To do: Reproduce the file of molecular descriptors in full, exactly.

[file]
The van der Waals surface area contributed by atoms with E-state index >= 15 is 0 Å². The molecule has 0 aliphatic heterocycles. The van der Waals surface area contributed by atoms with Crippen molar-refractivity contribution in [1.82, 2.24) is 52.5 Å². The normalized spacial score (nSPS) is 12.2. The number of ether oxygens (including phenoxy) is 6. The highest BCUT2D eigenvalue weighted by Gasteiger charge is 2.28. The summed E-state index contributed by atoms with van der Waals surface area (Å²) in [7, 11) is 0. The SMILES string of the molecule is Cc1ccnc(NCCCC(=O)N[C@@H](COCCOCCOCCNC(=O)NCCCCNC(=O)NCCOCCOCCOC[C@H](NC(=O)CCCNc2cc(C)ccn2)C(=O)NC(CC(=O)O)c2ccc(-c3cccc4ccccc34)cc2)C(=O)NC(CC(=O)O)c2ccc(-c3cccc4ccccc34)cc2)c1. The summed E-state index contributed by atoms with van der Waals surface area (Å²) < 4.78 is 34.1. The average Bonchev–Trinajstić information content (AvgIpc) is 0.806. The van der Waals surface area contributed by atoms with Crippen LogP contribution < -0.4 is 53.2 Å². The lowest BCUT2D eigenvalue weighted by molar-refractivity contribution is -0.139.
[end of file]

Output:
The van der Waals surface area contributed by atoms with E-state index >= 15 is 0 Å². The molecule has 0 aliphatic heterocycles. The van der Waals surface area contributed by atoms with Crippen molar-refractivity contribution in [1.82, 2.24) is 52.5 Å². The normalized spacial score (nSPS) is 12.2. The number of ether oxygens (including phenoxy) is 6. The highest BCUT2D eigenvalue weighted by Gasteiger charge is 2.28. The summed E-state index contributed by atoms with van der Waals surface area (Å²) in [7, 11) is 0. The SMILES string of the molecule is Cc1ccnc(NCCCC(=O)N[C@@H](COCCOCCOCCNC(=O)NCCCCNC(=O)NCCOCCOCCOC[C@H](NC(=O)CCCNc2cc(C)ccn2)C(=O)NC(CC(=O)O)c2ccc(-c3cccc4ccccc34)cc2)C(=O)NC(CC(=O)O)c2ccc(-c3cccc4ccccc34)cc2)c1. The summed E-state index contributed by atoms with van der Waals surface area (Å²) < 4.78 is 34.1. The average Bonchev–Trinajstić information content (AvgIpc) is 0.806. The van der Waals surface area contributed by atoms with Crippen LogP contribution < -0.4 is 53.2 Å². The lowest BCUT2D eigenvalue weighted by molar-refractivity contribution is -0.139.